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Karakaattam (Tamil: கரகாட்டம் or "karakam (கரகம் 'water pot') dance") is an ancient folk dance of Tamil Nadu performed in praise of the rain goddess Mariamman. The ancient Tamil epic says that this type of dance derived from Bharatham and a mixture of multiple forms of Tamil dance forms like Bharatanatyam postures and mudras. The offering of this dance is to the goddess to bless rain. The dance accompanies songs like folk Carnatic (Amrithavarshini).[1]

The performers balance a pot on their head. Traditionally, this dance is categorized into two types:

Aatta Karakam symbolizes joy and happiness. It is mainly performed as entertainment.

Sakthi Karakam is performed only in temples as a spiritual offering.[2]

Karakkatam invokes rain through a classical Tamil dance. The most common song employs Amrithavarshini Ragam (Ragamalika). Tamils believed that mother nature gives bountiful rain and protects the harvest.


Karakattam is traditionally performed in a saree. However, attire can vary as the main property is to have a karakam (Pot) on the head of the dancer. Common attire includes sarees or kurtha, colored towels and a pot.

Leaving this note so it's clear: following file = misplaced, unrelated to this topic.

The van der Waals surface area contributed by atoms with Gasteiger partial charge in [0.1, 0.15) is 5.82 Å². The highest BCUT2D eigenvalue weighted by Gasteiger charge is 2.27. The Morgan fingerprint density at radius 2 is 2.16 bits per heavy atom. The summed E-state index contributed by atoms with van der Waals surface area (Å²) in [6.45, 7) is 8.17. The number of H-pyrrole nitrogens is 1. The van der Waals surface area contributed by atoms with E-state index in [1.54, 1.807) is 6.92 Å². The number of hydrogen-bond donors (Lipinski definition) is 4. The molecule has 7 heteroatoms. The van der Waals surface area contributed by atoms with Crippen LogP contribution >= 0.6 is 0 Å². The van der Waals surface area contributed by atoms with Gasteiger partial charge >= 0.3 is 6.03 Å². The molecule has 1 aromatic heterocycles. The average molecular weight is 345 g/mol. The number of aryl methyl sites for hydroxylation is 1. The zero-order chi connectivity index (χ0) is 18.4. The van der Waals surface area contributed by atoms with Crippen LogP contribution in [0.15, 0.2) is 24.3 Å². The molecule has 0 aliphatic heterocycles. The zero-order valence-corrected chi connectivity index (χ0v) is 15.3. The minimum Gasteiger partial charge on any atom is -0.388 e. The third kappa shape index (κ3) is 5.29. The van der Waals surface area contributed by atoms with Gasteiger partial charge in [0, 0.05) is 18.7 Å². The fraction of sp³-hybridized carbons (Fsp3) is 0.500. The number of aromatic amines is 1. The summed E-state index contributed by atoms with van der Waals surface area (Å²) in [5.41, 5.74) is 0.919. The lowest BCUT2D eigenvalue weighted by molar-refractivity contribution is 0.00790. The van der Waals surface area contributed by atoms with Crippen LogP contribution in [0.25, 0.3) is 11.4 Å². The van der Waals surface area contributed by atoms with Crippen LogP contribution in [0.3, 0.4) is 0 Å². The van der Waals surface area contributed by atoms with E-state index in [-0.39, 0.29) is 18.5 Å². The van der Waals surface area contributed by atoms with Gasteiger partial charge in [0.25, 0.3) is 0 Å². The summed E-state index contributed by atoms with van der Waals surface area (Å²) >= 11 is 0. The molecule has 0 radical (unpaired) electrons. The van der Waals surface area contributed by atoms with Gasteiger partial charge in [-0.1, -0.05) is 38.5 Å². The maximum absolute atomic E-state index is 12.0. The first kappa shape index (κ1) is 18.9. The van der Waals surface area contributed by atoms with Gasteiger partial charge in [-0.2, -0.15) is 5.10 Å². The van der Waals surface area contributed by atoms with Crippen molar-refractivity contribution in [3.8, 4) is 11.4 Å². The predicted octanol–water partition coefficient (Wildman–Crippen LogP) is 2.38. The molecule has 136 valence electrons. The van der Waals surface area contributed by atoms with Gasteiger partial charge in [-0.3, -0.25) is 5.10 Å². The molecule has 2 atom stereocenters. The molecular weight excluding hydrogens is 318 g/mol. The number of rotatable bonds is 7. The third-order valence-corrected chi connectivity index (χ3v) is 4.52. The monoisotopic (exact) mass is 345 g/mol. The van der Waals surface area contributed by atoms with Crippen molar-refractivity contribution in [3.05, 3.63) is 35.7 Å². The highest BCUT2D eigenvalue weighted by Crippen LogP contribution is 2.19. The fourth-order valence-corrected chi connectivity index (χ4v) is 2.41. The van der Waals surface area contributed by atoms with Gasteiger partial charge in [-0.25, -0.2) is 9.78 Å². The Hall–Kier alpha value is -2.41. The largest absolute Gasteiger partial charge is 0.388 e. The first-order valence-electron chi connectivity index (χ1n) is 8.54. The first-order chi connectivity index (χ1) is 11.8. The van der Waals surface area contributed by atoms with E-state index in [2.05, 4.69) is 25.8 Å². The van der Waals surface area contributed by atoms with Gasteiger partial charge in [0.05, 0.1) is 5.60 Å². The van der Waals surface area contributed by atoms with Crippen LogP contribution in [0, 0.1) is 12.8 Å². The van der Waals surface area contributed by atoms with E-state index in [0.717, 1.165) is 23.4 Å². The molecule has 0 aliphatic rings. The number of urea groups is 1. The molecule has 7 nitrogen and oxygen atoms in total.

The current karakattam fashion appears to have been corrupted, probably due to lack of support with Bharatanatyam purists dismissing the art as non-traditional and low class, as it has been reduced to more of a night glamour art, with young girls in skimpy clothing preferred as the performers and the audience having drunkards who come only to ogle and tease them. The Madras High Court issued a directive to disallow alcohol consumption when attending karakattam performances and to not do performances which are "obscene and vulgar".[3]

In popular culture[edit]

In 1989, the Tamil movie Karagattakaran featured its lead actors Ramarajan, Kanaka and Kovai Sarala as performers of karakattam. The movie went on to become very popular and an advertisement for the dance form, especially because of the music by Ilaiyaraja and the song, "Maanguyilae Poonguyile" with its karakattam choreography.

Apart from this, the devotional film Padai Veetu Amman released in 2001 had the lead actress Meena briefly performing karakattam dance in a festival song. Also, the 2002 Tamil film Sri Bannari Amman showed the central female devotee as a hereditary karakattam dancer. A song in the film featured karakattam dance.


  1. "Archived copy". Archived from the original on 6 January 2011. Retrieved 12 December 2010.{{cite web}}: CS1 maint: archived copy as title (link)
  2. "Karakattam Tamilnadu". Tamilnadu.com. 10 January 2013.
  3. "Karakattam: A folk art languishing in the web of morality". August 2016.

External links[edit]

Template:Dance forms of Tamil Nadu